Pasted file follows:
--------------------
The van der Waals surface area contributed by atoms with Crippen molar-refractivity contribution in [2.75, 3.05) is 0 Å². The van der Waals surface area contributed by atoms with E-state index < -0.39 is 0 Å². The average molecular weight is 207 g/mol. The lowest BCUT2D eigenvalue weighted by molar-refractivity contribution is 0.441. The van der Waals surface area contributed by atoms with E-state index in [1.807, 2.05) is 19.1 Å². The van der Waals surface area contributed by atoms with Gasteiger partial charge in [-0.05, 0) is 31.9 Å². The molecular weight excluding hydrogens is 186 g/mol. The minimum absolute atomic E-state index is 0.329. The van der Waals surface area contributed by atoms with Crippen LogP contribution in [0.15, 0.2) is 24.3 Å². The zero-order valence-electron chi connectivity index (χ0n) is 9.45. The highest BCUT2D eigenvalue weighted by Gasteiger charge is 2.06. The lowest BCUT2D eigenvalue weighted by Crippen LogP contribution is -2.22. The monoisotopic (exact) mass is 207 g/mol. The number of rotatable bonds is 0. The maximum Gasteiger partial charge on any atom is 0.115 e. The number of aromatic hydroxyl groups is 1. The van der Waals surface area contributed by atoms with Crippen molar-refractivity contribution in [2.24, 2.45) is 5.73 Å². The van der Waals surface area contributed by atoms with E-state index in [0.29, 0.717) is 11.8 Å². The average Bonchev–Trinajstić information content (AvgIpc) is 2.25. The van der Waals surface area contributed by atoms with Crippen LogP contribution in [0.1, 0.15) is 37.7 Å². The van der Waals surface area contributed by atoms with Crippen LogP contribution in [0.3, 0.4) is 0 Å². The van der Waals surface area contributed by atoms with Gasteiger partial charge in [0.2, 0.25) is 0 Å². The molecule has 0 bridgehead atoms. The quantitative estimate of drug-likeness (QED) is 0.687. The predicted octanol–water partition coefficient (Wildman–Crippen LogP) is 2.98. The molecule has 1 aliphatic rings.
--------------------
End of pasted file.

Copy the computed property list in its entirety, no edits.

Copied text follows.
The van der Waals surface area contributed by atoms with Crippen molar-refractivity contribution in [2.75, 3.05) is 0 Å². The van der Waals surface area contributed by atoms with E-state index < -0.39 is 0 Å². The average molecular weight is 207 g/mol. The lowest BCUT2D eigenvalue weighted by molar-refractivity contribution is 0.441. The van der Waals surface area contributed by atoms with E-state index in [1.807, 2.05) is 19.1 Å². The van der Waals surface area contributed by atoms with Gasteiger partial charge in [-0.05, 0) is 31.9 Å². The molecular weight excluding hydrogens is 186 g/mol. The minimum absolute atomic E-state index is 0.329. The van der Waals surface area contributed by atoms with Crippen LogP contribution in [0.15, 0.2) is 24.3 Å². The zero-order valence-electron chi connectivity index (χ0n) is 9.45. The highest BCUT2D eigenvalue weighted by Gasteiger charge is 2.06. The lowest BCUT2D eigenvalue weighted by Crippen LogP contribution is -2.22. The monoisotopic (exact) mass is 207 g/mol. The number of rotatable bonds is 0. The maximum Gasteiger partial charge on any atom is 0.115 e. The number of aromatic hydroxyl groups is 1. The van der Waals surface area contributed by atoms with Crippen molar-refractivity contribution in [2.24, 2.45) is 5.73 Å². The van der Waals surface area contributed by atoms with E-state index in [0.29, 0.717) is 11.8 Å². The average Bonchev–Trinajstić information content (AvgIpc) is 2.25. The van der Waals surface area contributed by atoms with Crippen LogP contribution in [0.1, 0.15) is 37.7 Å². The van der Waals surface area contributed by atoms with Crippen LogP contribution in [0.3, 0.4) is 0 Å². The van der Waals surface area contributed by atoms with Gasteiger partial charge in [0.2, 0.25) is 0 Å². The molecule has 0 bridgehead atoms. The quantitative estimate of drug-likeness (QED) is 0.687. The predicted octanol–water partition coefficient (Wildman–Crippen LogP) is 2.98. The molecule has 1 aliphatic rings.